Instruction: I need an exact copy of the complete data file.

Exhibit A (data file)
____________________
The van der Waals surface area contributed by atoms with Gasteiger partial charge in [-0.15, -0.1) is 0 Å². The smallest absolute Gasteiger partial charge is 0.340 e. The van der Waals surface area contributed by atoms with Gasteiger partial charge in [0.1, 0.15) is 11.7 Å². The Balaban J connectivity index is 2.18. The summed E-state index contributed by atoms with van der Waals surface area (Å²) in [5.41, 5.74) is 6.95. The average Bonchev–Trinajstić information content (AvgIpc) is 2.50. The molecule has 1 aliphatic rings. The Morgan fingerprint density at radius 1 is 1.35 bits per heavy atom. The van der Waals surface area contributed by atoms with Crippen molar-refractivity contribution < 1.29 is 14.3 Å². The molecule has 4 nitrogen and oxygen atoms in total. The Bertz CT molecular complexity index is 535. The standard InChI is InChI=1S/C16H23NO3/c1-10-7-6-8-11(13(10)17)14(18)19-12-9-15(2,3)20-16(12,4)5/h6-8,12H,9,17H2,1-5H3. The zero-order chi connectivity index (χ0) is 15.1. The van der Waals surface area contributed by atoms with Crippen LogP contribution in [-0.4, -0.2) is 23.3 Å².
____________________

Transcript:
The van der Waals surface area contributed by atoms with Gasteiger partial charge in [-0.15, -0.1) is 0 Å². The smallest absolute Gasteiger partial charge is 0.340 e. The van der Waals surface area contributed by atoms with Gasteiger partial charge in [0.1, 0.15) is 11.7 Å². The Balaban J connectivity index is 2.18. The summed E-state index contributed by atoms with van der Waals surface area (Å²) in [5.41, 5.74) is 6.95. The average Bonchev–Trinajstić information content (AvgIpc) is 2.50. The molecule has 1 aliphatic rings. The Morgan fingerprint density at radius 1 is 1.35 bits per heavy atom. The van der Waals surface area contributed by atoms with Crippen molar-refractivity contribution < 1.29 is 14.3 Å². The molecule has 4 nitrogen and oxygen atoms in total. The Bertz CT molecular complexity index is 535. The standard InChI is InChI=1S/C16H23NO3/c1-10-7-6-8-11(13(10)17)14(18)19-12-9-15(2,3)20-16(12,4)5/h6-8,12H,9,17H2,1-5H3. The zero-order chi connectivity index (χ0) is 15.1. The van der Waals surface area contributed by atoms with Crippen LogP contribution in [-0.4, -0.2) is 23.3 Å².